The call having closed for Rule 34 Vol 2, I’ve spent most of this week going through the submitted stories and picking out which ones to include. This is always a fun job, and even more so when it’s an anthology that will be dedicated to the distinctly weird and wholly unconventional. The first Rule 34 contained stories about dentistry, photocopiers, life-size skeletons and tripe, and there were some equally startling and entertaining concepts in some of the stories that didn’t make the cut. This time round, I was wondering what else authors might have come up with, and was glad to find that there are still very few limitations on the sort of thing people find erotic enough either to incorporate in their sexual activities or at least envisage a way it might be done – and then write me a story about it.
This time, stories came in via Sexy Little Pages‘ anonymised submission method, which meant an added layer of fun for me in guessing the authorship of some stories (I got a few right, as well!).
So I did the usual thing of reading everything through and making myself a list, marking each one as Yes, No or Maybe. While I can’t claim to know exactly how other anthology compilers and editors make their decisions, here’s some of the things that make it easy to place a story in the No pile.
Not having read the brief.
If you send in something that’s much too long, much too short, or completely irrelevant to the theme of the anthology, it’s not going to be accepted. If the call requested only M/M, or only F/F, and you submit something featuring a heterosexual couple, then the editor doesn’t want it, because that’s not what the editor asked for. Very occasionally, something comes in for anthology a) that I/we know is a better fit for a forthcoming one that we haven’t put the call out for as yet: if that happens, the author is usually given the option of leaving it with us till the relevant call goes live.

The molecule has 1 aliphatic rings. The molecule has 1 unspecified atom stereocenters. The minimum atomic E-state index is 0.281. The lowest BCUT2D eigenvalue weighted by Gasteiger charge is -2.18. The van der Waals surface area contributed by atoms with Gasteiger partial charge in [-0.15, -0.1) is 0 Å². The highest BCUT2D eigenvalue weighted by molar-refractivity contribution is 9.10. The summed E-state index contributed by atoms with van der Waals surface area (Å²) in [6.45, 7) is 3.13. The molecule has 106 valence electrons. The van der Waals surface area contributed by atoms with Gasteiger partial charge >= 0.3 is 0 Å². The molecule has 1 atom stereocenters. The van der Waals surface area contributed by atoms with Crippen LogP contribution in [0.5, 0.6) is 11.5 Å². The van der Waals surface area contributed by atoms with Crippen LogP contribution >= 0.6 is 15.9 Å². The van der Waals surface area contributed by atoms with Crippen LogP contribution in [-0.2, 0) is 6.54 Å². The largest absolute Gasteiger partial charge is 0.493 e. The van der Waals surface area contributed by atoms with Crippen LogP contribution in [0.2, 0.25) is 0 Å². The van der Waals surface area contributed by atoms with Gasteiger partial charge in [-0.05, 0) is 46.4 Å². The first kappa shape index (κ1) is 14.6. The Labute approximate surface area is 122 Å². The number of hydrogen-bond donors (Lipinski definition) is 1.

Not having edited your work properly, or not having edited it at all.
This isn’t about demanding people pay a copy editor to polish a piece: paying for a good edit is something you should try to do if you plan to self-publish, but that’s another topic. If something comes in that is crawling with typos, incorrect punctuation, missing words or homophones, that’s going to be a lot of work for the person editing the anthology and, mostly, unless the story is spectactularly hot, it’s going to be put aside in favour of something that’s been checked over, at least. Use your spellchecker; read it aloud to yourself; give it a few days between completing it and having a final readthrough before you send it in.
Insensitivity or major inaccuracies
Crude, unnecessary stereotyping or stuff which comes across as contemptuous towards people from a specific culture isn’t going to go down well. And, while we appreciate that fiction is fiction, if you make honking great factual errors such as having a character view Internet porn in a story set in the early 1970s, then it Won’t Do.
Going from the Maybe list to the Yes list is a bit more vague and nebulous, because one of the factors is what other stories have been chosen. Sometimes, two authors will, quite independently, have a similar idea. The stories they send might be sufficiently distinct for both to be usable without boring a reader but, if they are similar in pace, tone and plot points then only one will be accepted. It might be the case that the selections already made have set a particular ‘feel’ to the anthology, and the editor might consider whether having your story, which is the only HEA one, or the only paranormal one, or the only menage one, will strike a jarring note – or serve as a palate cleanser if it goes somewhere in the middle.
Because once the selection has been made, the running order needs to be done. Now That’s What I Call A Mixtape…